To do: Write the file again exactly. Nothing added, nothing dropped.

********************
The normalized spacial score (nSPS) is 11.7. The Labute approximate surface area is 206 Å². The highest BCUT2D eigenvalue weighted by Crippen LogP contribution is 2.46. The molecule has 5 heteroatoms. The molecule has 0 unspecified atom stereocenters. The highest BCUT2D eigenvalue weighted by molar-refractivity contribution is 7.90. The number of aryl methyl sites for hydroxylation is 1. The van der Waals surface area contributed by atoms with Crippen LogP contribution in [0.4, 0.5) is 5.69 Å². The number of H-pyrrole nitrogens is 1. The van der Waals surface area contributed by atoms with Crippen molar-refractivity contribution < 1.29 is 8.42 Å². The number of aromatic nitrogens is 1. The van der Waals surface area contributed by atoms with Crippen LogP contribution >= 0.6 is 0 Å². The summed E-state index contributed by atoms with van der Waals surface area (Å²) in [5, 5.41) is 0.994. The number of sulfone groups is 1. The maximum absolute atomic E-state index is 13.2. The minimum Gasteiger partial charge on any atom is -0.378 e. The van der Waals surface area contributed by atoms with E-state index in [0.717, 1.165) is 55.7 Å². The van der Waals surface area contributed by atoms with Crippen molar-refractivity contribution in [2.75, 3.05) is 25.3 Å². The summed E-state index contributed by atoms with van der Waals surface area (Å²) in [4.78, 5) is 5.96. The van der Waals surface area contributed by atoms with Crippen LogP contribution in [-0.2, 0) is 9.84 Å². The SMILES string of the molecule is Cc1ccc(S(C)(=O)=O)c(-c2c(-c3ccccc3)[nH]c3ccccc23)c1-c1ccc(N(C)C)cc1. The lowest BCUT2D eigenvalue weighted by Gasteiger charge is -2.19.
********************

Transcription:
The normalized spacial score (nSPS) is 11.7. The Labute approximate surface area is 206 Å². The highest BCUT2D eigenvalue weighted by Crippen LogP contribution is 2.46. The molecule has 5 heteroatoms. The molecule has 0 unspecified atom stereocenters. The highest BCUT2D eigenvalue weighted by molar-refractivity contribution is 7.90. The number of aryl methyl sites for hydroxylation is 1. The van der Waals surface area contributed by atoms with Crippen LogP contribution in [0.4, 0.5) is 5.69 Å². The number of H-pyrrole nitrogens is 1. The van der Waals surface area contributed by atoms with Crippen molar-refractivity contribution < 1.29 is 8.42 Å². The number of aromatic nitrogens is 1. The van der Waals surface area contributed by atoms with Crippen LogP contribution >= 0.6 is 0 Å². The summed E-state index contributed by atoms with van der Waals surface area (Å²) in [5, 5.41) is 0.994. The number of sulfone groups is 1. The maximum absolute atomic E-state index is 13.2. The minimum Gasteiger partial charge on any atom is -0.378 e. The van der Waals surface area contributed by atoms with E-state index in [0.717, 1.165) is 55.7 Å². The van der Waals surface area contributed by atoms with Crippen molar-refractivity contribution in [2.75, 3.05) is 25.3 Å². The summed E-state index contributed by atoms with van der Waals surface area (Å²) in [4.78, 5) is 5.96. The van der Waals surface area contributed by atoms with Crippen LogP contribution in [-0.2, 0) is 9.84 Å². The SMILES string of the molecule is Cc1ccc(S(C)(=O)=O)c(-c2c(-c3ccccc3)[nH]c3ccccc23)c1-c1ccc(N(C)C)cc1. The lowest BCUT2D eigenvalue weighted by Gasteiger charge is -2.19.